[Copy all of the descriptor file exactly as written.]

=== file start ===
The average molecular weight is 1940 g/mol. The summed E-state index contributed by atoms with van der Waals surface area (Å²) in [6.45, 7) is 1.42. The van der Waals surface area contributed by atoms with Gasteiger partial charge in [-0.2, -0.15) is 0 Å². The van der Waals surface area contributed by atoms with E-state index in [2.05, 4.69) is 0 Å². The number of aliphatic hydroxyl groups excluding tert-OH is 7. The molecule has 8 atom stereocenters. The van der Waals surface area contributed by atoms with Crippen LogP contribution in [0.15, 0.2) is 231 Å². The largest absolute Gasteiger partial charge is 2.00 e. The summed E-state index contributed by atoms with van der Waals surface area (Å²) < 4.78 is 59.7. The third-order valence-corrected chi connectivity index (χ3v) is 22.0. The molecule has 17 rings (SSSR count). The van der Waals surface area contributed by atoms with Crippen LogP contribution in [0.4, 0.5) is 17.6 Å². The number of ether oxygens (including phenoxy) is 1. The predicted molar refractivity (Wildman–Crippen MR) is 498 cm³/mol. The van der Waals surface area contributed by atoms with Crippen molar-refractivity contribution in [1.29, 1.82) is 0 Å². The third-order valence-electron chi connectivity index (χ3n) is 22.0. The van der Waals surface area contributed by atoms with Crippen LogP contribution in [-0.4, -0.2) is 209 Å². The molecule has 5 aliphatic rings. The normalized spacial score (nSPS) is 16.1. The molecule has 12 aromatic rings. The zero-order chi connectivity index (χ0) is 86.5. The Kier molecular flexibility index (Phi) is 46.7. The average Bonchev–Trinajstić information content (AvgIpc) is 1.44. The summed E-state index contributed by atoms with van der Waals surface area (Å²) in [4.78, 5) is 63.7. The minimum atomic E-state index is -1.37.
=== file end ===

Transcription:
The average molecular weight is 1940 g/mol. The summed E-state index contributed by atoms with van der Waals surface area (Å²) in [6.45, 7) is 1.42. The van der Waals surface area contributed by atoms with Gasteiger partial charge in [-0.2, -0.15) is 0 Å². The van der Waals surface area contributed by atoms with E-state index in [2.05, 4.69) is 0 Å². The number of aliphatic hydroxyl groups excluding tert-OH is 7. The molecule has 8 atom stereocenters. The van der Waals surface area contributed by atoms with Crippen LogP contribution in [0.15, 0.2) is 231 Å². The largest absolute Gasteiger partial charge is 2.00 e. The summed E-state index contributed by atoms with van der Waals surface area (Å²) < 4.78 is 59.7. The third-order valence-corrected chi connectivity index (χ3v) is 22.0. The molecule has 17 rings (SSSR count). The van der Waals surface area contributed by atoms with Crippen LogP contribution in [0.4, 0.5) is 17.6 Å². The number of ether oxygens (including phenoxy) is 1. The predicted molar refractivity (Wildman–Crippen MR) is 498 cm³/mol. The van der Waals surface area contributed by atoms with Crippen molar-refractivity contribution in [1.29, 1.82) is 0 Å². The third-order valence-electron chi connectivity index (χ3n) is 22.0. The van der Waals surface area contributed by atoms with Crippen LogP contribution in [-0.4, -0.2) is 209 Å². The molecule has 5 aliphatic rings. The normalized spacial score (nSPS) is 16.1. The molecule has 12 aromatic rings. The zero-order chi connectivity index (χ0) is 86.5. The Kier molecular flexibility index (Phi) is 46.7. The average Bonchev–Trinajstić information content (AvgIpc) is 1.44. The summed E-state index contributed by atoms with van der Waals surface area (Å²) in [4.78, 5) is 63.7. The minimum atomic E-state index is -1.37.